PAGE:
This Norse site, the first and only uncovered so far in North America, was discovered in the 1960s by a Norwegian husband and wife archaeological team and is scientific proof, beyond a doubt, that the Vikings beat other European "voyages of exploration" by more than five centuries and were the first European civilization to establish Pre-Columbian trans-oceanic contact.

Further archaeological research in Newfoundland has, only recently, pointed to a possible second Viking settlement, further south on the island, at Point Rosse. 

Despite the high hopes, an accumulation of bog iron ore – which scientists believed was the result of smelting used by Viking peoples – turned out to be nothing more than a natural process, nature slyly enticing us Viking enthusiasts.

However, if we turn to the sagas, there are tall tales of Vikings traveling even further south than "Vinland."

Did the Vikings travel as far south as the Yucatan peninsula in Mexico? Based on current evidence - unlikely. Photo: Shutterstock / DanielCz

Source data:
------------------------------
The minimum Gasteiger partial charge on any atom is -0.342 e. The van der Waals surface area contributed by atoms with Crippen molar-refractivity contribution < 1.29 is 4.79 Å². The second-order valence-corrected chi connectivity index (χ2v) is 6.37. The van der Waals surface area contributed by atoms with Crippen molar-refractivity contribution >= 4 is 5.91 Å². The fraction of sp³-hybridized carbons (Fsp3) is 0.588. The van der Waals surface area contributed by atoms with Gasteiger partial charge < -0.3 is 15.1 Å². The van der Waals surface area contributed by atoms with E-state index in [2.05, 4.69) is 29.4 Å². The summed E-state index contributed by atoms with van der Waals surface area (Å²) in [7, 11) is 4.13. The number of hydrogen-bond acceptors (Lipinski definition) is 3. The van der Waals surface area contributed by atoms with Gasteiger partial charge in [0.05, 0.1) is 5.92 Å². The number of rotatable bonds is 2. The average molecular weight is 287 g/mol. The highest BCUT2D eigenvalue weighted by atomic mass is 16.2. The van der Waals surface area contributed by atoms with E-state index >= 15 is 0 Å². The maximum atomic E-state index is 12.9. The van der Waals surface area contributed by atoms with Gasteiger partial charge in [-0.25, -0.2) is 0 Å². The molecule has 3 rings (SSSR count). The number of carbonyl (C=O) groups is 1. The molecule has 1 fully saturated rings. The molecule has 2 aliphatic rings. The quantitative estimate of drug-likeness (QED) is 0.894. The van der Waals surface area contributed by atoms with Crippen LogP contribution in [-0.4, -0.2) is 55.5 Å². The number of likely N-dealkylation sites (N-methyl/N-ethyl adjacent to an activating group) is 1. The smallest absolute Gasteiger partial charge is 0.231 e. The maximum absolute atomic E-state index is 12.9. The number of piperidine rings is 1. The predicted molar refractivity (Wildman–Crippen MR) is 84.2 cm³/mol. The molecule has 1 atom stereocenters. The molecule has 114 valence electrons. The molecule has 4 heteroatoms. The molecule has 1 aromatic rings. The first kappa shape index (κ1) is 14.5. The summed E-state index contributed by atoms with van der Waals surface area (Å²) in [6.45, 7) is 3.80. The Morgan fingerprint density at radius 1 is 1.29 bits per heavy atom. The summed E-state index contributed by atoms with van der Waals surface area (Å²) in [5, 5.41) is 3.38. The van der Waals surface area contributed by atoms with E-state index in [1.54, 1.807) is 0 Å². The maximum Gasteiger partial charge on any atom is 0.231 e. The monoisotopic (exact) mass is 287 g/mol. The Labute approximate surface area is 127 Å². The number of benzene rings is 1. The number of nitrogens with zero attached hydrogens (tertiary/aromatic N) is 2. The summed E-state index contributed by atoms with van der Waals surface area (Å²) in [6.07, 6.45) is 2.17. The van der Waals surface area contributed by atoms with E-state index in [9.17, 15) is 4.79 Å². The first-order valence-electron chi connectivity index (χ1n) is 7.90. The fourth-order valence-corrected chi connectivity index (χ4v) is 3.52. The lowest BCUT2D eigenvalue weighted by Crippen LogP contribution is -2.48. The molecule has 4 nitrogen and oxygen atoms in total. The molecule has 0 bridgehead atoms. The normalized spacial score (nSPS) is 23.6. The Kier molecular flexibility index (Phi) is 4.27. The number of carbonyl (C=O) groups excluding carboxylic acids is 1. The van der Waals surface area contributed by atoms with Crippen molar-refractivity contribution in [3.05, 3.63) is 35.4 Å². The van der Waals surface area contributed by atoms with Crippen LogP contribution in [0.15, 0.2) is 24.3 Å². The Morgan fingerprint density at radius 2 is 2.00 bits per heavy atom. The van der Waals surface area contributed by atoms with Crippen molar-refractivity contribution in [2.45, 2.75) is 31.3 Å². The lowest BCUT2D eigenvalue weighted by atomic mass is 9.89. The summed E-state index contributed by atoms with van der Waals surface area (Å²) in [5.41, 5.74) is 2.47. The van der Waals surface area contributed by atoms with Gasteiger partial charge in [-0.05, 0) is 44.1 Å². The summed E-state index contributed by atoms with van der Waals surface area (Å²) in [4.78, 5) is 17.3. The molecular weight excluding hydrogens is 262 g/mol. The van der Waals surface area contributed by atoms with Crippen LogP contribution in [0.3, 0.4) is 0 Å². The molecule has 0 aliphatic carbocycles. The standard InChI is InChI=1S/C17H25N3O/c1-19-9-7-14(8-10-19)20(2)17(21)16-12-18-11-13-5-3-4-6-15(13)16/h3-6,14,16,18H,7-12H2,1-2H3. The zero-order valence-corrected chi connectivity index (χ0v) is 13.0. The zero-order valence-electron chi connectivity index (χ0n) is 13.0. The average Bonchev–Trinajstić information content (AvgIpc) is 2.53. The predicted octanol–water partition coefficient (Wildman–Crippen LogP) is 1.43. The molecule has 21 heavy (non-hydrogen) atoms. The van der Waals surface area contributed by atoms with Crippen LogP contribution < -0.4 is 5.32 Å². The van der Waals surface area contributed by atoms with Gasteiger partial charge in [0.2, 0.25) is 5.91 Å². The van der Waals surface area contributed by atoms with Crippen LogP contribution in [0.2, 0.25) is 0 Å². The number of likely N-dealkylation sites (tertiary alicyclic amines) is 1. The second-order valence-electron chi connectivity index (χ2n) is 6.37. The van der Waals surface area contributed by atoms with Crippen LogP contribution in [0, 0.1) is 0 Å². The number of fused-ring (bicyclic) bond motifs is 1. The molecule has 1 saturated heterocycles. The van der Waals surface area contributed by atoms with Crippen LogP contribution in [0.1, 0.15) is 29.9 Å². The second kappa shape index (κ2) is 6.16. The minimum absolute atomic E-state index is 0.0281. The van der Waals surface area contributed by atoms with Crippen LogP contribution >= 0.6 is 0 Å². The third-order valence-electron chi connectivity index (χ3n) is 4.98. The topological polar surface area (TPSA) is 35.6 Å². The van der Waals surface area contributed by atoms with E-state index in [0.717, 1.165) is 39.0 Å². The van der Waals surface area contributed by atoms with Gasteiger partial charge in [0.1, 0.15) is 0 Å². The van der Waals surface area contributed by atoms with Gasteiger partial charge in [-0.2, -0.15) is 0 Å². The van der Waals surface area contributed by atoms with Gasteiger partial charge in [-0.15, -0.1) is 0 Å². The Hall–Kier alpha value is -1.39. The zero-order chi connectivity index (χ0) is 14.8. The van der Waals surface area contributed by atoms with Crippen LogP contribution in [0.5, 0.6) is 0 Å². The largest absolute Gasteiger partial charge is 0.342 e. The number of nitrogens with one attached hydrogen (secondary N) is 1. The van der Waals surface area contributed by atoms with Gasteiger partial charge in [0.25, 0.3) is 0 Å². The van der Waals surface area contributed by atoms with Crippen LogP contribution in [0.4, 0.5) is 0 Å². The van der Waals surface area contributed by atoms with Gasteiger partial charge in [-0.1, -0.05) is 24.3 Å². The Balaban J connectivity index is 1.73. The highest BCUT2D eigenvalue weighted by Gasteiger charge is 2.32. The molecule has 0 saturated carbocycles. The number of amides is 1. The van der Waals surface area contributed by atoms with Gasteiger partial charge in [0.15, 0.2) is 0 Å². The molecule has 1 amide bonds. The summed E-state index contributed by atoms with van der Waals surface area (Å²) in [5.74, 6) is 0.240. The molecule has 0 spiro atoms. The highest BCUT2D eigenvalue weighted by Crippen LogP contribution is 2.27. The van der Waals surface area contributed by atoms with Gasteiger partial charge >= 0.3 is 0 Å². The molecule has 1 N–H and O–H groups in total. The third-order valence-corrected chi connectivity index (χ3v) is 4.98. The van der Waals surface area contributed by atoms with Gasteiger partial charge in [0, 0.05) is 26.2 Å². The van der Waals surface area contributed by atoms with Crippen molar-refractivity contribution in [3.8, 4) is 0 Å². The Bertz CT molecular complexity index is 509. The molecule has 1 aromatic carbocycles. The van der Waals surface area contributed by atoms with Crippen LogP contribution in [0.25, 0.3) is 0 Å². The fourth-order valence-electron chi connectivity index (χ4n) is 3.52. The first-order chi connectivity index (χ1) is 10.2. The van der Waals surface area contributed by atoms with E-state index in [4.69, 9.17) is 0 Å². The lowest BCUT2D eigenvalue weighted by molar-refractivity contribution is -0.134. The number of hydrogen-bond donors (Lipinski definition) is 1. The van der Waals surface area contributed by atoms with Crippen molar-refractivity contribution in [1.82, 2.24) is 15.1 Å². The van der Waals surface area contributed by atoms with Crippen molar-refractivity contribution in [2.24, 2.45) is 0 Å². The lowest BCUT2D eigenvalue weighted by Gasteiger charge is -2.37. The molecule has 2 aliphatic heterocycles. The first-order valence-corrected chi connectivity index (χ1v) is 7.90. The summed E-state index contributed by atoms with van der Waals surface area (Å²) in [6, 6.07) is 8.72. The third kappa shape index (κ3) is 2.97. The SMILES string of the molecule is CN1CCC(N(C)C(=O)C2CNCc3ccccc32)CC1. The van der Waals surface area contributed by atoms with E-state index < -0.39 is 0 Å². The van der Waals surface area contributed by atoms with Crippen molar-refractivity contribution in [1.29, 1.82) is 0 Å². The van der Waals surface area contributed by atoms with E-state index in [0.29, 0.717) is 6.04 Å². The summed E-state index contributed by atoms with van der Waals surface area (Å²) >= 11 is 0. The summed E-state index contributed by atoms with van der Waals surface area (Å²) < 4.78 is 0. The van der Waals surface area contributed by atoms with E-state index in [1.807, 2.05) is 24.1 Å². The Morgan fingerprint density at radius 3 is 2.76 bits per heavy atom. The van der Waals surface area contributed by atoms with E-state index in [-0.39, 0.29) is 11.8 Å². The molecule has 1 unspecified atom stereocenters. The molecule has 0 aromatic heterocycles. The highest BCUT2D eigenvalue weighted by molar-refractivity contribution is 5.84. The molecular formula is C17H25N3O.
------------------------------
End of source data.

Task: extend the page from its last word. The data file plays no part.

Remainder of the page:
Vamos a Mexico!

Though the Vikings reached modern-day Canada, is it possible that they traveled as far south as the Yucatan peninsula in Mexico? 

Now before we get accused of peddling theories as crazy as anything on Ancient Apocalypse, it was only until the 1980s that the Viking settlement on Newfoundland was scientifically proven beyond a reasonable doubt. 

Before the archaeological and scientific evidence was proven, many academics pointed to the sagas, which were rich with stories of a Viking settlement in the Americans and a deadly confrontation with the indigenous population (named skrælings).

One epic saga, though, the Eyrbyggja Saga, has been seized on by some academics as proof that the Vikings may have made it as far south as the Yucatan peninsula in Mexico. 

In this saga, we meet one Björn Breiðvíkingakappi, who flees Iceland after a deadly blood feud involving his wife and another man. He sails off westward, never to be heard of again.